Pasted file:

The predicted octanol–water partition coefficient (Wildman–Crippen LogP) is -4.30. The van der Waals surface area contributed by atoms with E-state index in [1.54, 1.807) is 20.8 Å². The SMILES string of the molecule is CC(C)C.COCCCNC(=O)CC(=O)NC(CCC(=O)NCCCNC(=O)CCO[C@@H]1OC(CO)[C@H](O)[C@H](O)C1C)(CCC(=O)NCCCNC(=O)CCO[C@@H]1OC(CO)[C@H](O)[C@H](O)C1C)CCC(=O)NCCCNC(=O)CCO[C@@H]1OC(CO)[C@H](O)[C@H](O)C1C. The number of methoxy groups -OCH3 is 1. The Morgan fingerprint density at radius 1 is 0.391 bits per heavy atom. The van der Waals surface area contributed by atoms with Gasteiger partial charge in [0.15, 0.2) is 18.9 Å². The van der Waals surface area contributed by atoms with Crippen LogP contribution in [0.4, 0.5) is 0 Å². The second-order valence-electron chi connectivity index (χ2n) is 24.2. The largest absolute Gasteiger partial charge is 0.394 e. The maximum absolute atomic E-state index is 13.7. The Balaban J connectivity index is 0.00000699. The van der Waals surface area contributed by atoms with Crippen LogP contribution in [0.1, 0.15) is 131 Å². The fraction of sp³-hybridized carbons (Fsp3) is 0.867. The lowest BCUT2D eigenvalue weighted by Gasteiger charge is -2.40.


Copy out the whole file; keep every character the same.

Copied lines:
The predicted octanol–water partition coefficient (Wildman–Crippen LogP) is -4.30. The van der Waals surface area contributed by atoms with E-state index in [1.54, 1.807) is 20.8 Å². The SMILES string of the molecule is CC(C)C.COCCCNC(=O)CC(=O)NC(CCC(=O)NCCCNC(=O)CCO[C@@H]1OC(CO)[C@H](O)[C@H](O)C1C)(CCC(=O)NCCCNC(=O)CCO[C@@H]1OC(CO)[C@H](O)[C@H](O)C1C)CCC(=O)NCCCNC(=O)CCO[C@@H]1OC(CO)[C@H](O)[C@H](O)C1C. The number of methoxy groups -OCH3 is 1. The Morgan fingerprint density at radius 1 is 0.391 bits per heavy atom. The van der Waals surface area contributed by atoms with Gasteiger partial charge in [0.15, 0.2) is 18.9 Å². The van der Waals surface area contributed by atoms with Crippen LogP contribution in [0.4, 0.5) is 0 Å². The second-order valence-electron chi connectivity index (χ2n) is 24.2. The largest absolute Gasteiger partial charge is 0.394 e. The maximum absolute atomic E-state index is 13.7. The Balaban J connectivity index is 0.00000699. The van der Waals surface area contributed by atoms with Crippen LogP contribution in [0.1, 0.15) is 131 Å². The fraction of sp³-hybridized carbons (Fsp3) is 0.867. The lowest BCUT2D eigenvalue weighted by Gasteiger charge is -2.40.